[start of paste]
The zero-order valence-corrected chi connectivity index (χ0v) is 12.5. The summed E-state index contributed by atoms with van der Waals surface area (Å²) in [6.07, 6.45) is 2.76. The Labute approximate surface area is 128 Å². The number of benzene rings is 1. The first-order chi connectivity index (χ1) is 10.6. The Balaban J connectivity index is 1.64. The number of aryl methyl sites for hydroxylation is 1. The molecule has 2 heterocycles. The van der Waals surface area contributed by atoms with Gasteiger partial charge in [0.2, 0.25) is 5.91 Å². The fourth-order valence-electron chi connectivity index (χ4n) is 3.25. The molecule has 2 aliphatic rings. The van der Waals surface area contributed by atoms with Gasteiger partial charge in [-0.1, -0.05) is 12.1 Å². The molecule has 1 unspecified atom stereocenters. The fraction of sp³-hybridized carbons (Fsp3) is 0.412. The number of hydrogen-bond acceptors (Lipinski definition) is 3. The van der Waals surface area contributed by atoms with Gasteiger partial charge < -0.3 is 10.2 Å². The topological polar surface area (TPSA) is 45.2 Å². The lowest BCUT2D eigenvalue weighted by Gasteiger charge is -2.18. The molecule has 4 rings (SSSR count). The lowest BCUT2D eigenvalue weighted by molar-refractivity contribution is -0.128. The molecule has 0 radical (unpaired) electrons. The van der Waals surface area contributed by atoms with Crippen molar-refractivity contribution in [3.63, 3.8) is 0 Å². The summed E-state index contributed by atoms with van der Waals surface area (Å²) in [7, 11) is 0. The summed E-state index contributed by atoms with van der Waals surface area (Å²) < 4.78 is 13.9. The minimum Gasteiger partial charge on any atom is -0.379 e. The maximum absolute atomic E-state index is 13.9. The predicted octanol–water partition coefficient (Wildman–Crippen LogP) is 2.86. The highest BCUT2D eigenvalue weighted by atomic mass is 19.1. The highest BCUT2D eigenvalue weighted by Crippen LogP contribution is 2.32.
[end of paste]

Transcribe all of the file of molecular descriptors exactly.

The zero-order valence-corrected chi connectivity index (χ0v) is 12.5. The summed E-state index contributed by atoms with van der Waals surface area (Å²) in [6.07, 6.45) is 2.76. The Labute approximate surface area is 128 Å². The number of benzene rings is 1. The first-order chi connectivity index (χ1) is 10.6. The Balaban J connectivity index is 1.64. The number of aryl methyl sites for hydroxylation is 1. The molecule has 2 heterocycles. The van der Waals surface area contributed by atoms with Gasteiger partial charge in [0.2, 0.25) is 5.91 Å². The fourth-order valence-electron chi connectivity index (χ4n) is 3.25. The molecule has 2 aliphatic rings. The van der Waals surface area contributed by atoms with Gasteiger partial charge in [-0.1, -0.05) is 12.1 Å². The molecule has 1 unspecified atom stereocenters. The fraction of sp³-hybridized carbons (Fsp3) is 0.412. The number of hydrogen-bond acceptors (Lipinski definition) is 3. The van der Waals surface area contributed by atoms with Gasteiger partial charge < -0.3 is 10.2 Å². The topological polar surface area (TPSA) is 45.2 Å². The lowest BCUT2D eigenvalue weighted by Gasteiger charge is -2.18. The molecule has 4 rings (SSSR count). The lowest BCUT2D eigenvalue weighted by molar-refractivity contribution is -0.128. The molecule has 0 radical (unpaired) electrons. The van der Waals surface area contributed by atoms with Crippen molar-refractivity contribution in [3.63, 3.8) is 0 Å². The summed E-state index contributed by atoms with van der Waals surface area (Å²) in [7, 11) is 0. The summed E-state index contributed by atoms with van der Waals surface area (Å²) < 4.78 is 13.9. The minimum Gasteiger partial charge on any atom is -0.379 e. The maximum absolute atomic E-state index is 13.9. The predicted octanol–water partition coefficient (Wildman–Crippen LogP) is 2.86. The highest BCUT2D eigenvalue weighted by atomic mass is 19.1. The highest BCUT2D eigenvalue weighted by Crippen LogP contribution is 2.32.